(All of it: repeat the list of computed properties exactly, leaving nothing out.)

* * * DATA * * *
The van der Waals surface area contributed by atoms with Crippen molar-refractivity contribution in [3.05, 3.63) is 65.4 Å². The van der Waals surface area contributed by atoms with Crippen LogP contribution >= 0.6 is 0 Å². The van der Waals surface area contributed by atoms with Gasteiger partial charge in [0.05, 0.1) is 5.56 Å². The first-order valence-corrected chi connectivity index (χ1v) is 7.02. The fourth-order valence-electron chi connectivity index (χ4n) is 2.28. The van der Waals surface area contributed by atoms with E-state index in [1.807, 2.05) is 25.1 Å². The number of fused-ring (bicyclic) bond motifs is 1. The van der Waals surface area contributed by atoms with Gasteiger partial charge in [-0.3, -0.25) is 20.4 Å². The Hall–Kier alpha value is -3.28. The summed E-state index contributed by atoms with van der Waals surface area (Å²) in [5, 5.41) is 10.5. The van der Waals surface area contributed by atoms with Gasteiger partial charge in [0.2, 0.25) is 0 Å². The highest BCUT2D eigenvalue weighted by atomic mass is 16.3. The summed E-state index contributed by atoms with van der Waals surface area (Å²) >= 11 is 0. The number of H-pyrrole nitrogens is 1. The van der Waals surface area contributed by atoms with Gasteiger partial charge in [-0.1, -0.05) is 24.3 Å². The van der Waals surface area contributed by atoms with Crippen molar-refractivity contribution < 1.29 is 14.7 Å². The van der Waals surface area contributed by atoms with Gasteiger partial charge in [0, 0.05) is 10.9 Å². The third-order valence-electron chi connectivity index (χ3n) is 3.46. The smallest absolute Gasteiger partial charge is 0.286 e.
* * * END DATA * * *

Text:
The van der Waals surface area contributed by atoms with Crippen molar-refractivity contribution in [3.05, 3.63) is 65.4 Å². The van der Waals surface area contributed by atoms with Crippen LogP contribution >= 0.6 is 0 Å². The van der Waals surface area contributed by atoms with Gasteiger partial charge in [0.05, 0.1) is 5.56 Å². The first-order valence-corrected chi connectivity index (χ1v) is 7.02. The fourth-order valence-electron chi connectivity index (χ4n) is 2.28. The van der Waals surface area contributed by atoms with E-state index in [1.807, 2.05) is 25.1 Å². The number of fused-ring (bicyclic) bond motifs is 1. The van der Waals surface area contributed by atoms with Gasteiger partial charge in [-0.3, -0.25) is 20.4 Å². The Hall–Kier alpha value is -3.28. The summed E-state index contributed by atoms with van der Waals surface area (Å²) in [5, 5.41) is 10.5. The van der Waals surface area contributed by atoms with Gasteiger partial charge in [0.2, 0.25) is 0 Å². The highest BCUT2D eigenvalue weighted by atomic mass is 16.3. The summed E-state index contributed by atoms with van der Waals surface area (Å²) >= 11 is 0. The number of H-pyrrole nitrogens is 1. The van der Waals surface area contributed by atoms with Gasteiger partial charge in [-0.1, -0.05) is 24.3 Å². The van der Waals surface area contributed by atoms with Crippen molar-refractivity contribution < 1.29 is 14.7 Å². The van der Waals surface area contributed by atoms with Gasteiger partial charge in [0, 0.05) is 10.9 Å². The third-order valence-electron chi connectivity index (χ3n) is 3.46. The smallest absolute Gasteiger partial charge is 0.286 e.